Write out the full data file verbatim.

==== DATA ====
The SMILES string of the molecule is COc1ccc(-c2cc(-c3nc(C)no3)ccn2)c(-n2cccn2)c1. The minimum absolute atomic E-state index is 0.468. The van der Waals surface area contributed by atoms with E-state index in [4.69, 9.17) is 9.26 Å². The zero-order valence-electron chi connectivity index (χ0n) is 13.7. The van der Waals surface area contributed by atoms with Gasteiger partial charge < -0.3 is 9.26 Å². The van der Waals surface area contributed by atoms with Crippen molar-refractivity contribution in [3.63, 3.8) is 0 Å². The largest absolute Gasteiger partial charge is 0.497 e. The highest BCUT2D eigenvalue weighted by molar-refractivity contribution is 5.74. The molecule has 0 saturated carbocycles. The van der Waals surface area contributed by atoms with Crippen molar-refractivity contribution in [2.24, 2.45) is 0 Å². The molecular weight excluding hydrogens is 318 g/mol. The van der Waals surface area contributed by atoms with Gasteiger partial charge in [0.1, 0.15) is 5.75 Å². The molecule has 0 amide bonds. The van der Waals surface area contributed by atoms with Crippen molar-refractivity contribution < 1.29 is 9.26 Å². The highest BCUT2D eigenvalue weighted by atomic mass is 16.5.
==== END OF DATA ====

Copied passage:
The SMILES string of the molecule is COc1ccc(-c2cc(-c3nc(C)no3)ccn2)c(-n2cccn2)c1. The minimum absolute atomic E-state index is 0.468. The van der Waals surface area contributed by atoms with E-state index in [4.69, 9.17) is 9.26 Å². The zero-order valence-electron chi connectivity index (χ0n) is 13.7. The van der Waals surface area contributed by atoms with Gasteiger partial charge < -0.3 is 9.26 Å². The van der Waals surface area contributed by atoms with Crippen molar-refractivity contribution in [3.63, 3.8) is 0 Å². The largest absolute Gasteiger partial charge is 0.497 e. The highest BCUT2D eigenvalue weighted by molar-refractivity contribution is 5.74. The molecule has 0 saturated carbocycles. The van der Waals surface area contributed by atoms with Crippen molar-refractivity contribution in [2.24, 2.45) is 0 Å². The molecular weight excluding hydrogens is 318 g/mol. The van der Waals surface area contributed by atoms with Gasteiger partial charge in [0.1, 0.15) is 5.75 Å². The molecule has 0 amide bonds. The van der Waals surface area contributed by atoms with Crippen molar-refractivity contribution < 1.29 is 9.26 Å². The highest BCUT2D eigenvalue weighted by atomic mass is 16.5.